Here we have a most rare and beloved vintage Hermès collector's scarf reported to be titled by one sources, i.e., Carre̒s d'art II -ed. 2014, as "Mouillage" or "Moorage," and to be designed by Hermès design icon, Hugo Grygka, and and to be issued by Hermès in 1949. It has been suggested by other sources that this scarf was untitled, was designed by French artist, Philippe Douchez, and was issued in 1960. Hermès company scarf records, often deficient regarding designer identities, issue dates and once in while, even a title or two, especially prior to the early 1960s, cannot definitvely settle this case per our inquiries to Maison de Hermès. As both artists are deceased, they cannot settle this issue. We acquired this scarf about a year ago from a vendor in Portugal who merely called it a Hermès "boat" scarf, and could not offer any additional information, except it belonged to his French born mother now deceased.
The design, which depicts an array of pleasure boats moored most likely in a Brittany area port, while exhibiting artisitic charactisitics that could be attributed to either artist, does give us clues regarding which artist most likely created the design. Duachez, a contemporary and friend of Grygkar, did create two similar designs of boats moored in a bay, "Belle Ile le Port," issued in 1960, and "Barcarolle," issued in 1961, and he signed both of his designs. This scarf, however, is not signed which was the practice of Grygkar to never sign his Hermès designs. Additionally, the design is rendered in a style that employs slightly stronger lines and slighly less detail, both of which are more in the style of Grygkar's artwork. Finally, the silk screening and the hand sewn edgings are more typical of the pre-1950 specimens we have examined. All in all, the evidence supports the conclusion it is more probable that the iconic Hugo Grygkar is the artist who created this scarf design, "Mouillage" in 1949, and that Duachez created his two designs based on Grygkar's "Mouillage," some 10 years later.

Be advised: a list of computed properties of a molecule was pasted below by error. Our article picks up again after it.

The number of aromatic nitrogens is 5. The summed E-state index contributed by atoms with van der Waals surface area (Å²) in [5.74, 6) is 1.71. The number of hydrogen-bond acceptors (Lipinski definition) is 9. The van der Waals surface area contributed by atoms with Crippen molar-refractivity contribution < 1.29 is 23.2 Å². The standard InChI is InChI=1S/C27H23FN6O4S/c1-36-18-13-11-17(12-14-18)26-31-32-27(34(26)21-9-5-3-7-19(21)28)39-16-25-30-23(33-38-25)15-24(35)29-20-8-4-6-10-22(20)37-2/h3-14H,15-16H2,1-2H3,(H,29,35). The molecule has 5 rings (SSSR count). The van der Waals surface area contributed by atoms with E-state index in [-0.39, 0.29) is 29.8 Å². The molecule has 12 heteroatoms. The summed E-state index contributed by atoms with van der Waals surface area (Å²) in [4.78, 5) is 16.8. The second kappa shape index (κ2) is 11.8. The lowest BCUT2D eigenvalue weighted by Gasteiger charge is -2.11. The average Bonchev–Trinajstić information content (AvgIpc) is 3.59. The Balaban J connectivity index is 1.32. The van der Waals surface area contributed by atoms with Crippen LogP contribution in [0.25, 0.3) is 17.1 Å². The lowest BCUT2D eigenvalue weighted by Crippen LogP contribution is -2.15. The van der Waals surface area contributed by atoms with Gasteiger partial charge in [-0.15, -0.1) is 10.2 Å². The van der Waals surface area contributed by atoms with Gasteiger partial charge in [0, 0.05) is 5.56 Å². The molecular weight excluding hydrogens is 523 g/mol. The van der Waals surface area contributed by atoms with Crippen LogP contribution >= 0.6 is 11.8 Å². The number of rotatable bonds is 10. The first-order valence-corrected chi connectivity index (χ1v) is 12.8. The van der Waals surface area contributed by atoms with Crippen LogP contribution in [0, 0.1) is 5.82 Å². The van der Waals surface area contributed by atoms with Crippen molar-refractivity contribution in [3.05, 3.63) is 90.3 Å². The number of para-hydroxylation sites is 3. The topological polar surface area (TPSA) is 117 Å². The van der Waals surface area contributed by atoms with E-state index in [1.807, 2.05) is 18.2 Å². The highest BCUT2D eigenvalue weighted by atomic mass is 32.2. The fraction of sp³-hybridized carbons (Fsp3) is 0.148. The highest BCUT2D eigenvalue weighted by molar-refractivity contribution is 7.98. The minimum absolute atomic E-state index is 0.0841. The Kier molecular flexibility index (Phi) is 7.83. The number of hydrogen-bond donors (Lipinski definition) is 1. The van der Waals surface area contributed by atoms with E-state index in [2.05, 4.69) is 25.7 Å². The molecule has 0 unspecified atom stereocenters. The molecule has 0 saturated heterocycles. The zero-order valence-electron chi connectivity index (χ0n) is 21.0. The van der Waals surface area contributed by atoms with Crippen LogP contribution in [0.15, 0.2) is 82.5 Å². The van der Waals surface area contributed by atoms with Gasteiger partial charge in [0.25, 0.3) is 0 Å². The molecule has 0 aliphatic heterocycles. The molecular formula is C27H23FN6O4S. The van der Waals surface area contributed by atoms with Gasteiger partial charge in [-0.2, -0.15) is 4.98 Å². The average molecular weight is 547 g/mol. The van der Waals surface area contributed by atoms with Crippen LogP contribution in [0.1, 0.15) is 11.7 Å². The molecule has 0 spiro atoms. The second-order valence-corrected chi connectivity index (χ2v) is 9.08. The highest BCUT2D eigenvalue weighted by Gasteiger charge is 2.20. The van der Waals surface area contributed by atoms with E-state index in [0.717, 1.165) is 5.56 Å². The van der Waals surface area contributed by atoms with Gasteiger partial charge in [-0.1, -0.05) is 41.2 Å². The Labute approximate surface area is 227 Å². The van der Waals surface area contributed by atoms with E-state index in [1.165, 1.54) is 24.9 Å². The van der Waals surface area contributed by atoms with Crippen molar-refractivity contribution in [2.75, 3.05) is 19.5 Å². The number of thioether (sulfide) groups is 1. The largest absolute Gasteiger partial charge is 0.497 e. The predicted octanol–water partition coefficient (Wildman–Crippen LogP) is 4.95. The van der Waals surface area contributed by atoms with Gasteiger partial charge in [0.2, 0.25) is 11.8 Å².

The colorway is comprised of a crimson red border surrounding design details rendered in light blue, cream, gold, green, red, white, royal blue, silver, and taupe. It has contrasting white hems/edgings.
Besides being extraordinarily rare and the source of a most interesting research project, this 68 year old scarf is in extraordinary vintage 8+ pristine, rarely used, well cared for condition (see our condition scale for reference). There are no stains, spots or holes. There are two tiny, discreet, nearly invisible, short, single thread pulls (see photos 6 and 7) which can be seen only with close scurtiny, and should will not be noticed when worn or shown. The hems are are intact and round. There is no copyright symbol, as the scarf predates Hermès' use of copyright symbols which commenced in the mid-1950s. There is no fabric tag. The silk, finer twill than the twill used on more modern issues, is still crisp and has a smooth hand. This scarf, as was customary for the early issues, is slightly smaller than newer issues, always nearer to 85cm than today's 90cm sizes, measures 33.5" x32.25" (85cm x 81.9cm). No box comes with this scarf.
This scarf presents a rare opportunity to own a very rare, beloved collectible Hermès scarf (rated 1A by Carre̒ d'art, ed. 2014) that alsmot never comes to market, especially in the fine condition as is this specimen. A true timeless classic worthy of any great collection.